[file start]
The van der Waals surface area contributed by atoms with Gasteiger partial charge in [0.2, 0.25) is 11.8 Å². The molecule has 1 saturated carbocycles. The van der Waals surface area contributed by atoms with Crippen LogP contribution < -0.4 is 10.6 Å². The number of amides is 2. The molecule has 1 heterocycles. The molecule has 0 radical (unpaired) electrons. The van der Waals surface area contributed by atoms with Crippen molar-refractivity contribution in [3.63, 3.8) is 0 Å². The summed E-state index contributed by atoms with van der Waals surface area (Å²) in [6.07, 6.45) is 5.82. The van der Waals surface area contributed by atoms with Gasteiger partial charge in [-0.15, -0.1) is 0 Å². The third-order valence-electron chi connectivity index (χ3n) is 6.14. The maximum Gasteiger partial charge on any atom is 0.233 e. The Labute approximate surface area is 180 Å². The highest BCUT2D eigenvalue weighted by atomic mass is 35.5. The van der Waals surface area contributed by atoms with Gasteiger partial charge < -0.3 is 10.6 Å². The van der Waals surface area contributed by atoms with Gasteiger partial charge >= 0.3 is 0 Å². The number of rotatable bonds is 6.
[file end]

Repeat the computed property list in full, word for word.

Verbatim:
The van der Waals surface area contributed by atoms with Gasteiger partial charge in [0.2, 0.25) is 11.8 Å². The molecule has 1 saturated carbocycles. The van der Waals surface area contributed by atoms with Crippen LogP contribution < -0.4 is 10.6 Å². The number of amides is 2. The molecule has 1 heterocycles. The molecule has 0 radical (unpaired) electrons. The van der Waals surface area contributed by atoms with Crippen molar-refractivity contribution in [3.63, 3.8) is 0 Å². The summed E-state index contributed by atoms with van der Waals surface area (Å²) in [6.07, 6.45) is 5.82. The van der Waals surface area contributed by atoms with Gasteiger partial charge in [-0.15, -0.1) is 0 Å². The third-order valence-electron chi connectivity index (χ3n) is 6.14. The maximum Gasteiger partial charge on any atom is 0.233 e. The Labute approximate surface area is 180 Å². The highest BCUT2D eigenvalue weighted by atomic mass is 35.5. The van der Waals surface area contributed by atoms with Gasteiger partial charge < -0.3 is 10.6 Å². The van der Waals surface area contributed by atoms with Gasteiger partial charge >= 0.3 is 0 Å². The number of rotatable bonds is 6.